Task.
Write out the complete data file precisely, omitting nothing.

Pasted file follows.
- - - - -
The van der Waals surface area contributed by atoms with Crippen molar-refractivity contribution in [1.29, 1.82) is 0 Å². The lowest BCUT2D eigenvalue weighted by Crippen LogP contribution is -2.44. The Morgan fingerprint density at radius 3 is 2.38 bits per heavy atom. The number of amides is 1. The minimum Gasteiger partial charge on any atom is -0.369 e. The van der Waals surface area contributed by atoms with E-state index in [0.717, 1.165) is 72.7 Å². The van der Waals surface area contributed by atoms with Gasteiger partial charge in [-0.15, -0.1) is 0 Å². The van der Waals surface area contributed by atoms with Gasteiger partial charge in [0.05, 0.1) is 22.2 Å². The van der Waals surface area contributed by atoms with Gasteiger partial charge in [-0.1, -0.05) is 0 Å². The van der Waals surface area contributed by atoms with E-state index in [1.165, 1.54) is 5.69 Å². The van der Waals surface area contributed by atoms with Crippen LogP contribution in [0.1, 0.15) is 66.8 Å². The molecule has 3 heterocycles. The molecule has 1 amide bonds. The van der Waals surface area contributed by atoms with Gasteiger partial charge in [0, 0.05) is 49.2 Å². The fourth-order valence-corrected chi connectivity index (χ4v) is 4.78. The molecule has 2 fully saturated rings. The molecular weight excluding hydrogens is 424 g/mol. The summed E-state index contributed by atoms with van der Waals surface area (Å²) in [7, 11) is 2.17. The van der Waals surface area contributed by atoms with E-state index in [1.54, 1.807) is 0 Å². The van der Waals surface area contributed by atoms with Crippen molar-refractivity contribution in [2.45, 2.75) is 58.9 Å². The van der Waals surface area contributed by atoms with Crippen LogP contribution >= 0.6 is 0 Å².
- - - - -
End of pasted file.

The van der Waals surface area contributed by atoms with Crippen molar-refractivity contribution in [1.29, 1.82) is 0 Å². The lowest BCUT2D eigenvalue weighted by Crippen LogP contribution is -2.44. The Morgan fingerprint density at radius 3 is 2.38 bits per heavy atom. The number of amides is 1. The minimum Gasteiger partial charge on any atom is -0.369 e. The van der Waals surface area contributed by atoms with E-state index in [0.717, 1.165) is 72.7 Å². The van der Waals surface area contributed by atoms with Gasteiger partial charge in [-0.15, -0.1) is 0 Å². The van der Waals surface area contributed by atoms with Gasteiger partial charge in [0.05, 0.1) is 22.2 Å². The van der Waals surface area contributed by atoms with Gasteiger partial charge in [-0.1, -0.05) is 0 Å². The van der Waals surface area contributed by atoms with E-state index in [1.165, 1.54) is 5.69 Å². The van der Waals surface area contributed by atoms with Crippen LogP contribution in [0.1, 0.15) is 66.8 Å². The molecule has 3 heterocycles. The molecule has 1 amide bonds. The van der Waals surface area contributed by atoms with Gasteiger partial charge in [0, 0.05) is 49.2 Å². The fourth-order valence-corrected chi connectivity index (χ4v) is 4.78. The molecule has 2 fully saturated rings. The molecular weight excluding hydrogens is 424 g/mol. The summed E-state index contributed by atoms with van der Waals surface area (Å²) in [7, 11) is 2.17. The van der Waals surface area contributed by atoms with E-state index in [1.54, 1.807) is 0 Å². The van der Waals surface area contributed by atoms with Crippen molar-refractivity contribution in [2.45, 2.75) is 58.9 Å². The van der Waals surface area contributed by atoms with Crippen LogP contribution >= 0.6 is 0 Å².